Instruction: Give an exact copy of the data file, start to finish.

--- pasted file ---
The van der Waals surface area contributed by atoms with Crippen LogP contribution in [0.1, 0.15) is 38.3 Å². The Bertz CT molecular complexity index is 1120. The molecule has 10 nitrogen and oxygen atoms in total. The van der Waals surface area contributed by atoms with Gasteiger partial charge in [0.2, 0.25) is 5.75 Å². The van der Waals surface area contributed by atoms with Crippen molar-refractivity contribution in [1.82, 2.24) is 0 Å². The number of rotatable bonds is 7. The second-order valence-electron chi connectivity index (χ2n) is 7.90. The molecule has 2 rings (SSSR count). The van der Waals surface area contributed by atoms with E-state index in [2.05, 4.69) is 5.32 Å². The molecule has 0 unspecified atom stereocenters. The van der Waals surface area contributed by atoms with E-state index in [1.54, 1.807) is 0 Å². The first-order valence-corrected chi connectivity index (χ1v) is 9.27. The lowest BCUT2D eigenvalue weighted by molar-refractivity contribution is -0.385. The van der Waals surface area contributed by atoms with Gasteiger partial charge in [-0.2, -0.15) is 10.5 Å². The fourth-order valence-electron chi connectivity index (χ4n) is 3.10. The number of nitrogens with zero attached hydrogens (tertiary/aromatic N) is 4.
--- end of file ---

The van der Waals surface area contributed by atoms with Crippen LogP contribution in [0.1, 0.15) is 38.3 Å². The Bertz CT molecular complexity index is 1120. The molecule has 10 nitrogen and oxygen atoms in total. The van der Waals surface area contributed by atoms with Gasteiger partial charge in [0.2, 0.25) is 5.75 Å². The van der Waals surface area contributed by atoms with Crippen molar-refractivity contribution in [1.82, 2.24) is 0 Å². The number of rotatable bonds is 7. The second-order valence-electron chi connectivity index (χ2n) is 7.90. The molecule has 2 rings (SSSR count). The van der Waals surface area contributed by atoms with E-state index in [2.05, 4.69) is 5.32 Å². The molecule has 0 unspecified atom stereocenters. The van der Waals surface area contributed by atoms with E-state index in [1.54, 1.807) is 0 Å². The first-order valence-corrected chi connectivity index (χ1v) is 9.27. The lowest BCUT2D eigenvalue weighted by molar-refractivity contribution is -0.385. The van der Waals surface area contributed by atoms with Gasteiger partial charge in [-0.2, -0.15) is 10.5 Å². The fourth-order valence-electron chi connectivity index (χ4n) is 3.10. The number of nitrogens with zero attached hydrogens (tertiary/aromatic N) is 4.